Chinese New Year Evening
The Chinese New Year begins at the new moon that falls between 21 January and 20 February and this year it started on 1st February. We were a bit early celebrating it, having our evening on 27th January.
This year is the Year of the Tiger, as shown on the card Chris Hyett sent. According to the Chinese Zodiac, each person is represented by an animal and Sara went through the positive and negative characteristics associated with each of the 12 animals so people born in the year of each animal could decide if they had those qualities
Chris is a tiger and we agree that she is kind, adventurous and enthusiastic but not at all aggressive, short-tempered and anxious.
We also celebrated having out own TG tigers, the TiG Tiggers. Marilyn Tomlinson designed the picture of Tigger which they use and had it on a Chinese New Year picture as her Zoom background. If you’d like to find out about digital art, Marilyn runs Digital Doodler on the 2nd Monday every month and if you would like to find out about using a background with Zoom, get in touch with Sara about coming along to White Board Wednesday.
The colour red is widely used for decoration, as well as lanterns and dragons. Beryl shared some craft ideas, with a way to make lantern out of paper cups, a concertina paper dragon and red envelopes, which she had found on the internet. Red envelopes with money inside are usually given by adults to children and it’s believed the packet will ward off evil and grant a long life. Get in touch with Beryl if you would like to find out more about these.
She also introduced us to the 12-foot long crochet dragon she had made using dragon scale stich, also known as mermaid scale or crocodile stitch. Beryl has links to tutorials showing you how to do this, if you want to give it a try.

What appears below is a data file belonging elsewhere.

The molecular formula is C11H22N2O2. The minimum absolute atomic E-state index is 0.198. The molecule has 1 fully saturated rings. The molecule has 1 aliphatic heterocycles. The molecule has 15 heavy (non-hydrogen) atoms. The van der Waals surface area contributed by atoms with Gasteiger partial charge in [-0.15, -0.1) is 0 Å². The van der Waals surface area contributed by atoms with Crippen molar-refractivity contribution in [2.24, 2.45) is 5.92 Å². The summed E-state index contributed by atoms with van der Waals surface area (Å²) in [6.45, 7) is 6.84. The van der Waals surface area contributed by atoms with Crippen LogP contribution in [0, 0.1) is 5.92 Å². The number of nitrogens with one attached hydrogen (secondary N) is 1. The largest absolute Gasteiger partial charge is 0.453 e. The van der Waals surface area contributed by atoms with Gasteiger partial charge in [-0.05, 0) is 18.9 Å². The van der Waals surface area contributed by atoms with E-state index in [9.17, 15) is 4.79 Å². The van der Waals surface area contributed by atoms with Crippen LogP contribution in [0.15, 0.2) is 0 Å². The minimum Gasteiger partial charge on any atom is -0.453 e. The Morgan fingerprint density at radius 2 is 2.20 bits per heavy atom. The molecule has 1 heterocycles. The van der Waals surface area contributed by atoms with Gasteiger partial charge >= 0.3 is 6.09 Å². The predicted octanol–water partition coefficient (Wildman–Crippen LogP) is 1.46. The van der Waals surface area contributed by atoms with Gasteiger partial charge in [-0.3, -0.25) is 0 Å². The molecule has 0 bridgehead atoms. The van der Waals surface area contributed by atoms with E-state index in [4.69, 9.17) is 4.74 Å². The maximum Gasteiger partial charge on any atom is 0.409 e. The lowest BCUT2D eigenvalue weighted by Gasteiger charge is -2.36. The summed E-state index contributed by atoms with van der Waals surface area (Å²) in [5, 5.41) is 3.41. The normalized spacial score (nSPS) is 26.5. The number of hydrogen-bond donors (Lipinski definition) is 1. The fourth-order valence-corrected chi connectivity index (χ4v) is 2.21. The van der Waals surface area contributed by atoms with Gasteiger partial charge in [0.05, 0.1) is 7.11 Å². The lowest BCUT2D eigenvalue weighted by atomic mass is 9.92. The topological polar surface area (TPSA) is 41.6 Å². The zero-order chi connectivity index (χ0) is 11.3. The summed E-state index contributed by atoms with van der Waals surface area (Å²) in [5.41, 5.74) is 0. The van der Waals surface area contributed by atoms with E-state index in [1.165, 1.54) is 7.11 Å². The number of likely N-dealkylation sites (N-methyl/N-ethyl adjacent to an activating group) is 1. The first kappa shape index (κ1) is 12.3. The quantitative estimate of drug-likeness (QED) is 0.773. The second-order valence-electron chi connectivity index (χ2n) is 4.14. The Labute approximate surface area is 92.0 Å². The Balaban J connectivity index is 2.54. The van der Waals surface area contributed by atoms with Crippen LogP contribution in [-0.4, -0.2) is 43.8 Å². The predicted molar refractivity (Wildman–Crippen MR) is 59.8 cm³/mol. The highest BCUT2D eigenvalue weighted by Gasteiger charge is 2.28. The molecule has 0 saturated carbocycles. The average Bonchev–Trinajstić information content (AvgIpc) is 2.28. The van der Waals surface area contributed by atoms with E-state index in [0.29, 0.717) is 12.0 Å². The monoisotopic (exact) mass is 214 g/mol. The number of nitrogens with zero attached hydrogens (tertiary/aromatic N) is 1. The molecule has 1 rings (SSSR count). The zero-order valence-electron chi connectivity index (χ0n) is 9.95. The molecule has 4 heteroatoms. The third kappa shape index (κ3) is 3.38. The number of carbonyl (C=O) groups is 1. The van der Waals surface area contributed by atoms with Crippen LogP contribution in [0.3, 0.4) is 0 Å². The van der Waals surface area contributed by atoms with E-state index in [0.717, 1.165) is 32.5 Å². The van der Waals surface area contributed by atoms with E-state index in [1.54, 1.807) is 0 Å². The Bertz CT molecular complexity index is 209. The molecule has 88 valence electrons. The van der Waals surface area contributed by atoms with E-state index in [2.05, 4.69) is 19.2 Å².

It had been quite a quiet event up until then, when Marilyn Lawton shared her memories of being in Penang at Chinese New Year and watching Chinese dragons, blessing the hotel in which she was staying. Dancers manipulate the dragon using poles positioned underneath it, dancing to a loud accompaniment of drums and Chinese cymbals and, very often, firecracker fireworks.
Meg showed us a lantern which she had made from a red envelope and shared memories of her grandson in his dragon outfit him being given oranges. The Chinese word for mandarin oranges sounds similar to the word for “gold.” So, having mandarin oranges around the home at New Year is said to bring riches into your life.
Penny and Marilyn Tomlinson also shared memories about Chinese New Year celebrations in London and Liverpool. Penny explained that at Chinese restaurants they often served delicacies such as chicken feet. The evening ended with a further reference to feet, this time a song by Mud, Tiger Feet.
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